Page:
New Immigration Policy Discriminates Against Disabled Immigrants Applying for Citizenship


United States Citizenship and Immigration Services (USCIS) As Ms. Kidny Nicolas strutted across the courtroom to receive her certificate of United States citizenship, I could feel the intense joy radiating from her smile and mahogany skin. Diagnosed in 1999 with a medical condition that caused partial blindness in both eyes, Kidny had required accommodations in every step of her citizenship application process. When she stopped to pose, with hand on her hip, so that I could snap a photo, she told me that walk was “one of the greatest moments of my life.” For the past several months, I had been her citizenship advocate at CASA – a non-profit immigrant advocacy and services organization. On the drive back home, we blasted Tasha Cobbs’ “Break Every Chain” and stopped for chocolate caramel ice cream.

The next generation of immigrants with disabilities may not reach Kidny’s “greatest moment.” A few months ago, the United States Citizenship and Immigration Services (USCIS) implemented changes that will create massive barriers to disabled immigrants in pursuit of United States citizenship.

Currently, the citizenship application form allows an applicant to select if they are hard of hearing, vision impaired, or have any other type of disability and request reasonable accommodations. My friend, Kidny, was able to use this section to request larger and bolder print due to her partial blindness. Under a new proposal, the accommodation section will be removed entirely.

To obtain accommodations, all disabled applicants will now have to get a medical waiver with special caveats. The new policy discriminates against disabled immigrants by requiring that 1) medical waivers be submitted simultaneously with citizenship applications, 2) that blind applicants must obtain a medical waiver to request an oral test and 3) that applicants may not use the same interpreter for their interview and medical examination.

Requiring that the medical waiver form be submitted concurrently with the application for naturalization will make application for citizenship significantly harder for immigrants with disabilities. Many immigrants find it near impossible to access healthcare before obtaining citizenship, but with the new requirement they will have to find a doctor before they can obtain accommodations.

And, if you accidentally submit your application before your medical waiver, before you are able to see a doctor, tread very carefully. The new policy also states that any Form N-648 submitted after the initial filing for citizenship “can raise credible doubts about the validity of the medical certification.”

With the new requirements, blind applicants must obtain the medical waiver form in order to request an oral exam. If Kidny were to apply under these new policy changes, she would have needed to find a doctor to complete a medical waiver for her, which would have been nearly impossible, as she did not have transportation and was unemployed at the time due to her disability. And even if she did, she may not have been able to convince a doctor to agree to completing the form (many medical professionals are hesitant to sign immigration documents that they are not familiar with).

USCIS has been accommodating to blind applicants for many years. Why the administration has gone after blind applicants now is unclear.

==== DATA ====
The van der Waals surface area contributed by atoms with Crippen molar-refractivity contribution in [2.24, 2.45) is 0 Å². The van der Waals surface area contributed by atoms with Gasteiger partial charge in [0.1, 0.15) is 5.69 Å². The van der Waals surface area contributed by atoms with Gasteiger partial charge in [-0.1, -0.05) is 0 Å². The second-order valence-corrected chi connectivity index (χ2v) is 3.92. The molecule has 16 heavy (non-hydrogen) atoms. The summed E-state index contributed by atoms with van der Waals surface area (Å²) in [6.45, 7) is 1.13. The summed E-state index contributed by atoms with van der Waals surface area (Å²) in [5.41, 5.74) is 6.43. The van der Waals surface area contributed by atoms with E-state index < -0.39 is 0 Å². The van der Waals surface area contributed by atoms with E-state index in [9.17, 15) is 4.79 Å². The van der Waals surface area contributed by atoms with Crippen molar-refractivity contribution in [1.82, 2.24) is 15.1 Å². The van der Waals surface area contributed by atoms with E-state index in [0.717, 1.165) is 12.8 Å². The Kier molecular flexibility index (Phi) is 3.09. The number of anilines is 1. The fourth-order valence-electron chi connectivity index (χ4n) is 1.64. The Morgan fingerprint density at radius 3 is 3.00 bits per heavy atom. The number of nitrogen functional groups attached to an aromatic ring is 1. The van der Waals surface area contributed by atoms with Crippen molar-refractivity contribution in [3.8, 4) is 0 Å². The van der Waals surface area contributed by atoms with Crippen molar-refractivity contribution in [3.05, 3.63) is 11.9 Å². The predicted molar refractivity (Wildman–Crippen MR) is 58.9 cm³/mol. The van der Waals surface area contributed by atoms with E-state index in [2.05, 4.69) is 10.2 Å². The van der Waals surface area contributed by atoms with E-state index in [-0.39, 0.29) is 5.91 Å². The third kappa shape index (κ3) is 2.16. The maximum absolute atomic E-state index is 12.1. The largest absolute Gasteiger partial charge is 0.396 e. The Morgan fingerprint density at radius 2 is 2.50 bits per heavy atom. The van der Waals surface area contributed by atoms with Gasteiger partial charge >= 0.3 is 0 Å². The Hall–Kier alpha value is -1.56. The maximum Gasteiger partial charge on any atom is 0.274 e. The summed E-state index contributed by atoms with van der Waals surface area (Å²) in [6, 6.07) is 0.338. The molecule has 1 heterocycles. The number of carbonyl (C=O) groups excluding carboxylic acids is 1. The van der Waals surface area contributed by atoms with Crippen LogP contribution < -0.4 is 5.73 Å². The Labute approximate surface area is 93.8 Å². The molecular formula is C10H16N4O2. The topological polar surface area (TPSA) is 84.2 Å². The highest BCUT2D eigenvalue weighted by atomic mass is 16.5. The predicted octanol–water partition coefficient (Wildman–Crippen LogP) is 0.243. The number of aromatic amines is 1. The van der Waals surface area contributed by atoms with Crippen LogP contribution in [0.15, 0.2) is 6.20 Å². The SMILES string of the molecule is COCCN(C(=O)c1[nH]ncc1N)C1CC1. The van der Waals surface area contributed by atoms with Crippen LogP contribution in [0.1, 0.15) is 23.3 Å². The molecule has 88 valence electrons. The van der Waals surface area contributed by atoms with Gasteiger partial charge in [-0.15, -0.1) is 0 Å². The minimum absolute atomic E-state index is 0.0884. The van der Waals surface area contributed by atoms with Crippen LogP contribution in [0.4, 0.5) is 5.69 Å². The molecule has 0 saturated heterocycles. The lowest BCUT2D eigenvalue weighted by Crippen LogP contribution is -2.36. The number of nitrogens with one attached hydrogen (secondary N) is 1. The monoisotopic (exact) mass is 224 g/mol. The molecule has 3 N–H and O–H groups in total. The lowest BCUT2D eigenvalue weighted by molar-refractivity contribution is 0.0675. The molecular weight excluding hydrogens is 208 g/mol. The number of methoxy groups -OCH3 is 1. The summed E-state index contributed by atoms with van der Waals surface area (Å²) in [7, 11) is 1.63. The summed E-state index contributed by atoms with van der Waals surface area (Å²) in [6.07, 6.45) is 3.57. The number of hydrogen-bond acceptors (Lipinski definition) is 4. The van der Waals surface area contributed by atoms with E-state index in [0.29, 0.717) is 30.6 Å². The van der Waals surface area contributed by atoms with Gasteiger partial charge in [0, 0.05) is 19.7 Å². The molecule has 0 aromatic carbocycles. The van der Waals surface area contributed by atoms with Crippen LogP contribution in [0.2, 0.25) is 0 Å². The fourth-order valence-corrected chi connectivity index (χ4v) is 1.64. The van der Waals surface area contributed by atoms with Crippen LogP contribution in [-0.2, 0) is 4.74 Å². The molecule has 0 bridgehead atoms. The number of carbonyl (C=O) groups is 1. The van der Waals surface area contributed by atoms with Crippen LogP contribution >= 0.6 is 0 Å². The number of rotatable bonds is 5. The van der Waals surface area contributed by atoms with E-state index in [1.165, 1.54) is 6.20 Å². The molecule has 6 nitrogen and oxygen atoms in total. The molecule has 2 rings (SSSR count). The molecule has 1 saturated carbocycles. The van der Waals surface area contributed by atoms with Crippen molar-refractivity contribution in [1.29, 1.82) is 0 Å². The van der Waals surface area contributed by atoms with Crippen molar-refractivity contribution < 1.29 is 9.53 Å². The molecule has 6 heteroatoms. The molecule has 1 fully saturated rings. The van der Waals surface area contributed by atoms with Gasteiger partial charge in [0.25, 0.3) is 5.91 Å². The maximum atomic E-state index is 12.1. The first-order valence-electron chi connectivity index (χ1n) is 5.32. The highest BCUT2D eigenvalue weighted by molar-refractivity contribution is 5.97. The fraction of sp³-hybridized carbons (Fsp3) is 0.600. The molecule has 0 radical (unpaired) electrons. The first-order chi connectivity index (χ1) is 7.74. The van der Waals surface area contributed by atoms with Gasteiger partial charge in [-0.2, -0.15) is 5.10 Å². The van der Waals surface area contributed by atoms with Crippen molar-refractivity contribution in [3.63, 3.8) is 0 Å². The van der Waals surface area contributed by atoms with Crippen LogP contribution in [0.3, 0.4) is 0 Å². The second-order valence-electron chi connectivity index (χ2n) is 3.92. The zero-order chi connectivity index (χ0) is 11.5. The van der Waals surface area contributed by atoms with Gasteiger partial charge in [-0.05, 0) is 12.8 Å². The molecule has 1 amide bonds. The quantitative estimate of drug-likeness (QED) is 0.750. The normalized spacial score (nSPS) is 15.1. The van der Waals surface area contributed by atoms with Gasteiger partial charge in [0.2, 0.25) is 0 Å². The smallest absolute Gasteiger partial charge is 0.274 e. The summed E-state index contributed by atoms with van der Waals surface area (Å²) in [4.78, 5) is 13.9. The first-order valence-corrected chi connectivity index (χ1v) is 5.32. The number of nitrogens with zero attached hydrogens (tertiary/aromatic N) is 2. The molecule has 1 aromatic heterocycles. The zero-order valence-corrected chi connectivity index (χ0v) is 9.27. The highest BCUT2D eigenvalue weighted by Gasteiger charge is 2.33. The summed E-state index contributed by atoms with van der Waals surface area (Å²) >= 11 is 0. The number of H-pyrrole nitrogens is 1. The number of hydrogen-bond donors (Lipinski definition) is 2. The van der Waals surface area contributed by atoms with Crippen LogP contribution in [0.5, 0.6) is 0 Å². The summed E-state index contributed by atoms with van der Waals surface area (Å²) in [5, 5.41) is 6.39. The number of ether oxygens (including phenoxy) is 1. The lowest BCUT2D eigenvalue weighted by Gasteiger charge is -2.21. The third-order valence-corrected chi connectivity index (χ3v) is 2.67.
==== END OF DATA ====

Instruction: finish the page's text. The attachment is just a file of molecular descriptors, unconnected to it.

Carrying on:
Under the new changes, people applying for citizenship cannot use the same interpreter for their medical examination and interview. Consider that you are severely intellectually disabled and need an interpreter. You have your adult daughter translate for you in your medical examination. She is the only one you trust and who understands your disability inside and out. And now, after more than a year of the application process, at your finally reached citizenship interview, and your daughter, is not even allowed in the room.

Many people rely on a trusted family member or close friend to translate for them and the disabled even more so. Requiring them to find or pay for a new interpreter adds another unfair burden. Although USCIS provides translators, oftentimes, they are only available via phone, which can be difficult to hear and not always provided in the same dialect as the applicant.

USCIS is contradicting their commitment to “make every effort to provide accommodations to customers with disabilities.” These changes will 1) prolong the already extraordinarily long process of applying for US citizenship, 2) unrightfully suggest fraud, and 3) lower the number of low-income disabled legal permanent residents that will apply for naturalization (due to lack of healthcare and legal representation). There are several other nuanced changes that I encourage to be explored in CLINIC’s response during the open comment period.

As my mind flashes back to the President mocking a disabled reporter, it is impossible not to see these impending changes as a part of a persistent hierarchy of whose lives are worthy of citizenship in the United States. Blatant discrimination against the disabled goes against our nations core values. To my fellow immigration professionals, attorneys, volunteers, and citizens – the time is now to stand up for disabled immigrants who are being blocked and discouraged from gaining their rightful and well-earned citizenship. As we continue to work on behalf of all immigrants together, spread the word and make it clear to our newly elected Congress that the discrimination of our brothers and sisters with disabilities will not be tolerated.

Kidny Nicolas citizenship certificate
Kidny Nicolas at her naturalization oath ceremony in Prince George’s County, Maryland

by Cathryn A. Paul

Cathryn A. Paul is the Maryland Citizenship Program Coordinator at CASA @cathrynannpaul

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